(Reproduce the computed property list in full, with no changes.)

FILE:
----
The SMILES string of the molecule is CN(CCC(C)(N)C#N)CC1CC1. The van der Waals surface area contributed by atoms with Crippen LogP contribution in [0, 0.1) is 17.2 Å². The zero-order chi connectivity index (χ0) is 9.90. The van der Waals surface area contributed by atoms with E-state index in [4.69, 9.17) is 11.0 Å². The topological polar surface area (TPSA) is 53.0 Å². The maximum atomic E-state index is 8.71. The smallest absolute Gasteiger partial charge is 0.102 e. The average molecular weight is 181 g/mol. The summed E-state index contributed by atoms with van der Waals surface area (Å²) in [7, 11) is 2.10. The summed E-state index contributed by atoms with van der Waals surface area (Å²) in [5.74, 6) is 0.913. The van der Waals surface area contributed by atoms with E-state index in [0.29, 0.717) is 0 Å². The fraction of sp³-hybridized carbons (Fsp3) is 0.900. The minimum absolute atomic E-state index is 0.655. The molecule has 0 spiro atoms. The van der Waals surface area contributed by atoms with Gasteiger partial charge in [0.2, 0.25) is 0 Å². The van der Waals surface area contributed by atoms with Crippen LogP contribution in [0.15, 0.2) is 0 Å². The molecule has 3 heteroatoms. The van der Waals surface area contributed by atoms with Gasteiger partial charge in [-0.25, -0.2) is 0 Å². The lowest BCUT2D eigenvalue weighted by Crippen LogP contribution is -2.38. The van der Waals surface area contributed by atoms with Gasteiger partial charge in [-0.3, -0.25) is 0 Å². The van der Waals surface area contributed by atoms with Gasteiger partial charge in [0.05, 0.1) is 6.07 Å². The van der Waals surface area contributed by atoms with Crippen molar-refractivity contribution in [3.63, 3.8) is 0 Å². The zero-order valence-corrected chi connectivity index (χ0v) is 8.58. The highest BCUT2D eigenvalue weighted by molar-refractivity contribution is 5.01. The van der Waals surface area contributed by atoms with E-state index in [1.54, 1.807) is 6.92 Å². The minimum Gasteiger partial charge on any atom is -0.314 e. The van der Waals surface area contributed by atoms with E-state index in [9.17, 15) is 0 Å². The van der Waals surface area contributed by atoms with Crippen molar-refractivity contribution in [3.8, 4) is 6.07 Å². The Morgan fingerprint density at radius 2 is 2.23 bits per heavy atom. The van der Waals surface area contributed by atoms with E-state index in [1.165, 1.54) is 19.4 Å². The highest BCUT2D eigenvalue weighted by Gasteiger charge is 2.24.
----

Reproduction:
The SMILES string of the molecule is CN(CCC(C)(N)C#N)CC1CC1. The van der Waals surface area contributed by atoms with Crippen LogP contribution in [0, 0.1) is 17.2 Å². The zero-order chi connectivity index (χ0) is 9.90. The van der Waals surface area contributed by atoms with E-state index in [4.69, 9.17) is 11.0 Å². The topological polar surface area (TPSA) is 53.0 Å². The maximum atomic E-state index is 8.71. The smallest absolute Gasteiger partial charge is 0.102 e. The average molecular weight is 181 g/mol. The summed E-state index contributed by atoms with van der Waals surface area (Å²) in [7, 11) is 2.10. The summed E-state index contributed by atoms with van der Waals surface area (Å²) in [5.74, 6) is 0.913. The van der Waals surface area contributed by atoms with E-state index in [0.29, 0.717) is 0 Å². The fraction of sp³-hybridized carbons (Fsp3) is 0.900. The minimum absolute atomic E-state index is 0.655. The molecule has 0 spiro atoms. The van der Waals surface area contributed by atoms with Gasteiger partial charge in [0.2, 0.25) is 0 Å². The van der Waals surface area contributed by atoms with Crippen LogP contribution in [0.15, 0.2) is 0 Å². The molecule has 3 heteroatoms. The van der Waals surface area contributed by atoms with Gasteiger partial charge in [-0.25, -0.2) is 0 Å². The lowest BCUT2D eigenvalue weighted by Crippen LogP contribution is -2.38. The van der Waals surface area contributed by atoms with Gasteiger partial charge in [-0.3, -0.25) is 0 Å². The van der Waals surface area contributed by atoms with Gasteiger partial charge in [0.05, 0.1) is 6.07 Å². The van der Waals surface area contributed by atoms with Crippen molar-refractivity contribution in [3.63, 3.8) is 0 Å². The zero-order valence-corrected chi connectivity index (χ0v) is 8.58. The highest BCUT2D eigenvalue weighted by molar-refractivity contribution is 5.01. The van der Waals surface area contributed by atoms with E-state index in [1.54, 1.807) is 6.92 Å². The minimum Gasteiger partial charge on any atom is -0.314 e. The van der Waals surface area contributed by atoms with E-state index in [9.17, 15) is 0 Å². The van der Waals surface area contributed by atoms with Crippen molar-refractivity contribution in [3.8, 4) is 6.07 Å². The Morgan fingerprint density at radius 2 is 2.23 bits per heavy atom. The van der Waals surface area contributed by atoms with E-state index in [1.165, 1.54) is 19.4 Å². The highest BCUT2D eigenvalue weighted by Gasteiger charge is 2.24.